The variability of results obtained in DTC detection results from dramatic variations in methodology. Factors that may influence the data include:
Heterogeneity of the studied populations according to the:
Stage. The number of positive patients and the absolute numbers of DTC per patient rise as clinical stage rises (see notably Ben Hsieh et al. 2006).
Interval of time separating surgery from the obtaining of DTC. Surgery may increase the number of breast cancer DTC (from 0 to 8000 cells/ml) in the PB, which persist for varying length of times in different patients (Hu et al. 2003).
Metastase location. The division of populations into those with early and metastatic breast cancer is probably simplistic. Moreover, metastasis sites could be missed when DTC are obtained, leading to a misclassification of the patient in the ‘early breast cancer’ category.
Sample handling and preparation:
Delay between collection and analysis.
Conditions of sample storage.
Contamination with normal epithelial cells. The introduction of skin cells into a PB sample at the time of venopuncture could lead to false-positive results. Many investigators advocate that the first few millilitres of sampled PB are discarded to avoid such contamination. It has also been suggested recently that false positivity of SLN could results from iatrogenic displacement and transport of benign epithelial cells in patients with breast carcinoma (Bleiweiss et al. 2006). Clearly, such epithelial cells do not represent metastasis.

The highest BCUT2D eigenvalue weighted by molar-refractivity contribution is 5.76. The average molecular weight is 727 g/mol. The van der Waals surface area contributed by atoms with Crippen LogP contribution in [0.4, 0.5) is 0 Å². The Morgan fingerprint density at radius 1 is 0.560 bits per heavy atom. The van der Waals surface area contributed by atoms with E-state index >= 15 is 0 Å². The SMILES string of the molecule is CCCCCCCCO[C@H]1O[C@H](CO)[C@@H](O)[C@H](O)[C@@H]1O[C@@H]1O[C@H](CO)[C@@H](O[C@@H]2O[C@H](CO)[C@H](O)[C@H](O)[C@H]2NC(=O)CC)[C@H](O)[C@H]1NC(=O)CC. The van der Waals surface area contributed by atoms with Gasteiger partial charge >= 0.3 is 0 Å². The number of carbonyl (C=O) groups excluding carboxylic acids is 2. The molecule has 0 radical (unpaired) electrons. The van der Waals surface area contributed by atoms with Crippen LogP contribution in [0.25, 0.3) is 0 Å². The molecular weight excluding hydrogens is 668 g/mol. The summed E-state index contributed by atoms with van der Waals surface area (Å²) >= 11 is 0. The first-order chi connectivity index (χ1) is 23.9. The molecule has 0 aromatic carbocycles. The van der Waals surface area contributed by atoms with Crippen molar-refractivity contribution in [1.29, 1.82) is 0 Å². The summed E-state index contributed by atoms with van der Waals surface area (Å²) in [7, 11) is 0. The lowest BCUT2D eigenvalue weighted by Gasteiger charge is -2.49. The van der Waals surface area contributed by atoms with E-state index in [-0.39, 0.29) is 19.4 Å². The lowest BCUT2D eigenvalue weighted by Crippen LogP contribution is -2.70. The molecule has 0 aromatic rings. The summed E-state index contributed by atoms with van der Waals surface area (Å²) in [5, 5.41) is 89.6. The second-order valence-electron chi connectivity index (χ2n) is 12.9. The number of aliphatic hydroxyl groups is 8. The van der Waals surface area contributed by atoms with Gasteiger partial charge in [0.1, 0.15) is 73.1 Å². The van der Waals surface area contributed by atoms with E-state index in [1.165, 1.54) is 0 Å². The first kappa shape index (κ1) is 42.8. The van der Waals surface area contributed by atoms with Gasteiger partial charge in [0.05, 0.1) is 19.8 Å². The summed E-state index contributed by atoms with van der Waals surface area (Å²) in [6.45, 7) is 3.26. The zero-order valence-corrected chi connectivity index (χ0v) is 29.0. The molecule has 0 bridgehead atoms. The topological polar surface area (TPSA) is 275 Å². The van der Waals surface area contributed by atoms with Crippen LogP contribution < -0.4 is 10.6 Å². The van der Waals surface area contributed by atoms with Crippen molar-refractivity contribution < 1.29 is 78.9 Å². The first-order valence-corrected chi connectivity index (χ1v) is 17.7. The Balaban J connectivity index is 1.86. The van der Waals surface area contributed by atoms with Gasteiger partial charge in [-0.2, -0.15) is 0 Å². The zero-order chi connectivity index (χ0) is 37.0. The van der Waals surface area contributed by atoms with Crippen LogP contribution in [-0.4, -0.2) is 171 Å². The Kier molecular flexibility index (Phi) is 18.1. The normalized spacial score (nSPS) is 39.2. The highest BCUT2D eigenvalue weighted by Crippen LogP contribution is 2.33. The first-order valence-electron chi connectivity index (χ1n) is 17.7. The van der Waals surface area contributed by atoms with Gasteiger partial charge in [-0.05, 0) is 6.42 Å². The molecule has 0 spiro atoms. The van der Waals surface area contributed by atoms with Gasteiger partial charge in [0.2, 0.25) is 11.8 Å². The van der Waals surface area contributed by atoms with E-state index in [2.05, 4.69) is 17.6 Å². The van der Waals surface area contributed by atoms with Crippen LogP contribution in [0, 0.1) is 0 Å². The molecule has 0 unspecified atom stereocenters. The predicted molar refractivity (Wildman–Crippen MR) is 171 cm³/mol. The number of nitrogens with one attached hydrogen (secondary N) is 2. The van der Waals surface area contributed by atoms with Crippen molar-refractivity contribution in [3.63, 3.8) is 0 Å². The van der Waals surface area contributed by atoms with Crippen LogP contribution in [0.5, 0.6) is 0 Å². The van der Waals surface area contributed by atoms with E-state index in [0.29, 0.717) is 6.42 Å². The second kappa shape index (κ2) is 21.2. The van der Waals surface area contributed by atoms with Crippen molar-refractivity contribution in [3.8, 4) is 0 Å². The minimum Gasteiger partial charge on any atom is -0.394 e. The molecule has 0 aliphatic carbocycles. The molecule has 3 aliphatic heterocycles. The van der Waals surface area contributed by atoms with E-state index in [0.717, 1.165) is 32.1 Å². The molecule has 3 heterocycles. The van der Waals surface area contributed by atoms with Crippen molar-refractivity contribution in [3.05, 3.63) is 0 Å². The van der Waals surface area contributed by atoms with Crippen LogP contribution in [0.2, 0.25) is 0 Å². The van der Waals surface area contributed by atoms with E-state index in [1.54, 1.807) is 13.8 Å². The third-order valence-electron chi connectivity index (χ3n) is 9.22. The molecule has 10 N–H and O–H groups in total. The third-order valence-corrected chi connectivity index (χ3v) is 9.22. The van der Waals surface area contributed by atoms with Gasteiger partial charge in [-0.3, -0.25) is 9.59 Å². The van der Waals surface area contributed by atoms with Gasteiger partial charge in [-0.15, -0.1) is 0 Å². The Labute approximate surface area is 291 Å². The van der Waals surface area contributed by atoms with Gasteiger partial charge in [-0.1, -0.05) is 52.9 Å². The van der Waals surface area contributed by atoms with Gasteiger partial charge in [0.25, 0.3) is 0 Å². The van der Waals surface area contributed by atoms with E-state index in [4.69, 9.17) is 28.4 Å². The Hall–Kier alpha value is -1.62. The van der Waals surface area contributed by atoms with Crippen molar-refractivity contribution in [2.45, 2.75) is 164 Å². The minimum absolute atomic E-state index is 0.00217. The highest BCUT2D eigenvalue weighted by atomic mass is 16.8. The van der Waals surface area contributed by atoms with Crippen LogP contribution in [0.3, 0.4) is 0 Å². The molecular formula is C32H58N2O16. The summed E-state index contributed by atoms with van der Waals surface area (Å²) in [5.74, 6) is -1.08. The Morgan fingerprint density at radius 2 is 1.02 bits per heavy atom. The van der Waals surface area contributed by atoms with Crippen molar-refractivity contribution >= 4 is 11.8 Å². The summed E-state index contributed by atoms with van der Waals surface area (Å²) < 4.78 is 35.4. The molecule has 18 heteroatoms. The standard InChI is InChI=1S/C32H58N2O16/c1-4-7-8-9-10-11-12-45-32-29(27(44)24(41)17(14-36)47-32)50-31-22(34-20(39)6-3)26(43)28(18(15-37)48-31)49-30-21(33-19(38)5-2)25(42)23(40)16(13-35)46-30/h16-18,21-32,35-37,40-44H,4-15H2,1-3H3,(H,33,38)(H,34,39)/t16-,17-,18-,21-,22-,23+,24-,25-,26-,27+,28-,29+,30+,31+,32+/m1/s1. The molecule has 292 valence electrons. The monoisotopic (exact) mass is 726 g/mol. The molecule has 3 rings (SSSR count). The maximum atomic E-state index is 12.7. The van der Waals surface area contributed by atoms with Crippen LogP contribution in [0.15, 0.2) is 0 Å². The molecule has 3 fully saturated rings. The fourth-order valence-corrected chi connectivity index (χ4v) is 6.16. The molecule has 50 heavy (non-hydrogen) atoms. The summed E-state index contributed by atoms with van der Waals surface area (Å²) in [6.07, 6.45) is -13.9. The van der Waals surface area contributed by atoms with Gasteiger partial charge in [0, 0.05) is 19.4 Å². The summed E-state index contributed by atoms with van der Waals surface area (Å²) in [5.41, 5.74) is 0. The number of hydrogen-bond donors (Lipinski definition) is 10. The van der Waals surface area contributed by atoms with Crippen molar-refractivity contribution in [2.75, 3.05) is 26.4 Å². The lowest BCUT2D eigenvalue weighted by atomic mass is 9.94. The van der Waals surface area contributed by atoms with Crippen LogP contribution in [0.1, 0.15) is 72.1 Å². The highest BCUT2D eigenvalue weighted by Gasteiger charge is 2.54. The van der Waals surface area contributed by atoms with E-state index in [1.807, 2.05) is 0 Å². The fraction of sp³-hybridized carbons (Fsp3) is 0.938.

Criteria/threshold of positivity:
Number of cells analysed.
Evaluation or not of the apoptotic status of analysed cells.
Analytical and preanalytical (enrichment) techniques (see ‘Techniques for DTC detection’).
Markers. A number of different markers have been used. They may considerably vary the levels of sensitivity and specificity (see ‘Markers for DTC detection’).
Techniques for DTC detection
The methods to identify DTC must distinguish between epithelial and other (mainly haematopoietic) cells. Secondarily, it may be desirable, although not necessarily essential, to distinguish between cancer and normal epithelial cells.
The most ‘conventional’ technique has been focussed on LN analysis and involves staining of sectioned tissues, previously embedded in paraffin wax, with two dyes, haematoxylin and eosin (H&E). It is likely that very small amounts of DTC present in the LN cannot be detected by this technique. An increase in sensitivity can be achieved by serial sectioning and histopathologic examination of an extensive number of sections. However, this approach is time consuming which hampers its routine application.